After a decade of pressure from schools, parents and public health officials, teenagers do seem to be doing a wee bit better when it comes to eating fruits and vegetables and cutting back on sugary drinks. But they've got a long way to go to be considered healthy eaters.
It's been half a century since the 16th Street Baptist Church in Birmingham, Alabama was bombed. The blast killed four little girls and was a turning point in the civil rights movement. Host Michel Martin revisits that era with historian Taylor Branch.
The world watches and waits to hear if the Assad government will give up Syria's chemical weapons stock. In the meantime, George Perkovich of the Carnegie Endowment for International Peace talks with host Michel Martin about Israel's view on the Syrian conflict.
We all knew the "wild child" in school, the one who couldn't sit still during story time, or raise her hand to speak in class. Elizabeth Weil has written a piece for the New Republic, asking if it's the child's fault, or the education system's. She talks with host Michel Martin.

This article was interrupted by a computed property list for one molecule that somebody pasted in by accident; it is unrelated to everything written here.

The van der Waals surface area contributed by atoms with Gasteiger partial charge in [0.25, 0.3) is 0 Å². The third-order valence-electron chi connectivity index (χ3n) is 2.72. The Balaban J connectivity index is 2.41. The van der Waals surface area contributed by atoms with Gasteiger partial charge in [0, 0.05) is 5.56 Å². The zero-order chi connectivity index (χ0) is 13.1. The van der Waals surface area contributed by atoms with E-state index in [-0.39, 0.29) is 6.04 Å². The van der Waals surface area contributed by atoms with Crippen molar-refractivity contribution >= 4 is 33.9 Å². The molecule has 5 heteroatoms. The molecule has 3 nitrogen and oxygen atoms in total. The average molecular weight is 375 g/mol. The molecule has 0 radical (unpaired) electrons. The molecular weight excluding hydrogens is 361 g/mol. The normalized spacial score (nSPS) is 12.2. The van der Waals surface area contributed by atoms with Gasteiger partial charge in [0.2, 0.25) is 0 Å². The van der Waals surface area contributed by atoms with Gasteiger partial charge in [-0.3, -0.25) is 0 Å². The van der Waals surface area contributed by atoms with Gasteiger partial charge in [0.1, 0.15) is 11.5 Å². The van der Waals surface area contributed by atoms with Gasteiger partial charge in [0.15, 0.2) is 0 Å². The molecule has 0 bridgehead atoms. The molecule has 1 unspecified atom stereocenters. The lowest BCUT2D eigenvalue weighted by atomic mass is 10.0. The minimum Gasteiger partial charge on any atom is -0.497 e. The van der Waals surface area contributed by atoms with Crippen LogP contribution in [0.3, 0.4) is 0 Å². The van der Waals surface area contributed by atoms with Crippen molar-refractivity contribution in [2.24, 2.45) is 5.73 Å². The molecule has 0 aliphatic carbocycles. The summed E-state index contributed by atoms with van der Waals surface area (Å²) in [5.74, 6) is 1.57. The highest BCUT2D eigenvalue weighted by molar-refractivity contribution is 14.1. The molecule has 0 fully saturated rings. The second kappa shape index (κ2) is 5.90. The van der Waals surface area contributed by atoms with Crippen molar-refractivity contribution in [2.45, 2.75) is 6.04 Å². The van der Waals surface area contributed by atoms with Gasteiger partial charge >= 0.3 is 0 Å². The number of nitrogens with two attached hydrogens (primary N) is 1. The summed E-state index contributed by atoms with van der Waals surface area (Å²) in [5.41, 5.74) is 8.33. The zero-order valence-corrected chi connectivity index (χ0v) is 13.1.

Financial markets rallied Monday, a day after Lawrence Summers took himself out of the running to be the next chairman of the Federal Reserve. Summers had been seen as a front-runner to replace Ben Bernanke, whose term expires in January. Now the focus turns to whether Obama will pick Fed Vice Chairman Janet Yellen to be the first woman to run the central bank.
Located on the banks of the Anacostia River and near the Washington Nationals ballpark in southeast D.C., it is the U.S. Navy's oldest shore facility. Today, it employs about 3,000 people and is home to the command that oversees ship construction, as well as the Judge Advocate General's Corps.
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